The Queen Diva You Best’a Believah: Big Freedia Reframing Pop Culture

Teaching the course “Race, Sexuality & Representation” has been a great joy. To have 15 upper-level students who are Women’s Studies majors and minors has been a privilege. It is also fun to be able to study people I greatly admire, like Marlon Riggs, Essex Hemphill, Audre Lorde, Sylvester and Beyoncé. In this article, I would like to focus on another person that we have studied: Big Freedia. We read Big Freedia’s autobiography and watched a short documentary about her on YouTube. I am a big fan and this article will be largely be me fan-girling about Big Freedia.

I first was introduced to Big Freedia on her TV show on Fuse called Big Freedia: Queen of Bounce. The most recent season was called Big Freedia Bounces Back. Seeing Big Freedia on the screen brought me back to when I was around 10 years old. I was watching a show that has long since been cancelled called Solid Gold. It was kind of like American Bandstand and featured popular artists performing their hits. That week they had Boy George and Culture Club on and I was Transfixed. Finally, I knew I was looking at someone like me, someone who did not fit the cookie-cutter image of traditional men and women. It was so empowering to see a reflection of myself on the television screen.

Big Freedia is a Black, Gay, Gender Nonconforming Icon. Although Freedia identifies as a Gay Man, many people use she/her pronouns and it is believed that this is Freedia’s preference. In honor of Freedia’s preference and femininity, I use feminine pronouns in this article. Like with Boy George, I was transfixed when I first saw Freedia on television. Big Freedia the TV show is not just another reality TV show. It has a lot of heart and it profiles people that we NEVER get to see on TV. Big Freedia is not Transgender, as far as we know, but she is Gender Nonconforming. Perhaps even more importantly, Big Freedia is African American. We don’t see Trans and Gender Nonconforming People of Color on television. Big Freedia having her own TV show, making her own music videos, writing her autobiography and doing many other things is truly revolutionary. It has taken a long time for her to rise in her career and she has worked incredibly hard. I hope she realizes what she means to so many of her fans and what she means to the culture as a whole for LGBTQ+ people, People of Color and many other groups in American culture.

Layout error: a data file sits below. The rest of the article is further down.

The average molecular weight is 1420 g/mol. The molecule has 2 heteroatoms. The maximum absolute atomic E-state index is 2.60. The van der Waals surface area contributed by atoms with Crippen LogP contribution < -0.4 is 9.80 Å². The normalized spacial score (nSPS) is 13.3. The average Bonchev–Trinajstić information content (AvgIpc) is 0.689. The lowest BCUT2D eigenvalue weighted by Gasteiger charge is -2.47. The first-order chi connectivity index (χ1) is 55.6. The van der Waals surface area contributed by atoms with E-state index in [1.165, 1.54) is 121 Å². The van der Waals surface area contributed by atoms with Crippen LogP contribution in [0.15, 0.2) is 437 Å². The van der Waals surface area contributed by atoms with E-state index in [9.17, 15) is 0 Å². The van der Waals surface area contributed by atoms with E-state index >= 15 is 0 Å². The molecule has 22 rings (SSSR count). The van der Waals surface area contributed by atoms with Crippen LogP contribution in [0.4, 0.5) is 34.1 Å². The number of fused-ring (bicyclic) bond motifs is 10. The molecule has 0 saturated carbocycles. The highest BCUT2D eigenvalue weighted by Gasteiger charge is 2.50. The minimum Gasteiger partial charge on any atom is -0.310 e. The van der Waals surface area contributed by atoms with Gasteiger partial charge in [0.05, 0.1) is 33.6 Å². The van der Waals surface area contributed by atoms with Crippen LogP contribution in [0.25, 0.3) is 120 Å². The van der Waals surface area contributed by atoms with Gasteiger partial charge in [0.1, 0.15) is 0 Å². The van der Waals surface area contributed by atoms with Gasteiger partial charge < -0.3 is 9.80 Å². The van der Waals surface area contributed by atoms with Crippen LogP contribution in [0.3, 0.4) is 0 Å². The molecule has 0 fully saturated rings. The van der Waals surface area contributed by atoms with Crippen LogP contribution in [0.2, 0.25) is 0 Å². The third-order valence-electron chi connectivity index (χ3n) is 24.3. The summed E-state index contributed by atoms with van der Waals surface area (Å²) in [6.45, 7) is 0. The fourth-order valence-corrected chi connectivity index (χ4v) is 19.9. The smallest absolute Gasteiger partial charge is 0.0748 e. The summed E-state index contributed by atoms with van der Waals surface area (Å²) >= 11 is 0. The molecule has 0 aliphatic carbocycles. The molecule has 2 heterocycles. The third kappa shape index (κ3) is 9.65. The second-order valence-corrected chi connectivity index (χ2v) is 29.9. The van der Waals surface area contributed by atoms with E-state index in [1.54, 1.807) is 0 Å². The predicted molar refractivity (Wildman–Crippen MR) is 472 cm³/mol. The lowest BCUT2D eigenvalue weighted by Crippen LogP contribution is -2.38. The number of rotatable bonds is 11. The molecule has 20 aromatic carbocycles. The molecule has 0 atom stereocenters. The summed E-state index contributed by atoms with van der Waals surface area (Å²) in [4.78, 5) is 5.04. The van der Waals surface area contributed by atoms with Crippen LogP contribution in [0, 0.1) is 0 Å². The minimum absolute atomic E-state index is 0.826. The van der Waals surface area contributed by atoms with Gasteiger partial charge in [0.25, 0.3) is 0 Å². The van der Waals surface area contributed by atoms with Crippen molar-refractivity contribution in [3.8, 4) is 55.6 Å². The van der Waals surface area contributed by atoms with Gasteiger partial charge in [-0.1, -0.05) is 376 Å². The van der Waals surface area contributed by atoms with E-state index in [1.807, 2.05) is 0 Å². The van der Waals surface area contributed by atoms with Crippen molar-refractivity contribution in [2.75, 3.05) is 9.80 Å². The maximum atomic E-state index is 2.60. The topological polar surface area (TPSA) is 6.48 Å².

Big Freedia has truly had to crawl her way up the ladder of media success. She was born poor as Freddie Ross in New Orleans and started out singing in the church choir. She switched it up and got involved with the Bounce music scene in New Orleans. Freedia was very close to her mother, Miss V., and her mother supported her in her career and through coming out as Gay. Freedia started performing in the club scene and quickly made a name for herself. She has had A LOT of challenges to deal with in her meteoric rise in the Bounce music industry. These have included the death of her beloved mother at a young age from cancer, being shot twice in an attempted crime, Hurricane Katrina, the death of colleagues, lots of management changes over the course of her career, and a legal problem that made headlines when she was accused of Section 8 theft.

I absolutely love Big Freedia’s music videos. My favorite one is called “Explode.” In it, she begins by saying:

“My music, it makes me feel good about what I do and the culture that I represent. People get confused by if I am ‘he’ or ‘she.’ I am more than just Big Freedia. I am more than just Queen Diva. I am more than just Freddie Ross. I am Me. I am the Ambassador, representing for New Orleans and for bounce music. So many things in my head sometimes, it just all makes me want to explode.”

The video then goes on to show Big Freedia and her troop of dancers, often called shakers, dancing on the street, in a laundromat and in a club. Big Freedia’s style might best be termed “androgynous royalty.” I particularly like how they are engaging in twerking in the laundromat. I go to the laundry every week with my mom and it is a pretty dismal place. As many people have commented, bounce music is happy music. It is by definition fast paced and euphoric. So Big Freedia and her shakers taking over the laundromat is a form of breaking up the mundane practice of washing and drying clothes. When Freedia and her dancers take over the street, which occurs in videos like “Duffy”, they literally stop traffic. I see this as a decolonization of space: a decolonization by Blackness, Queerness, and Gender Nonconformity. It is reclamation of territory that has been dominated by whites, heterosexuals and cisgender people.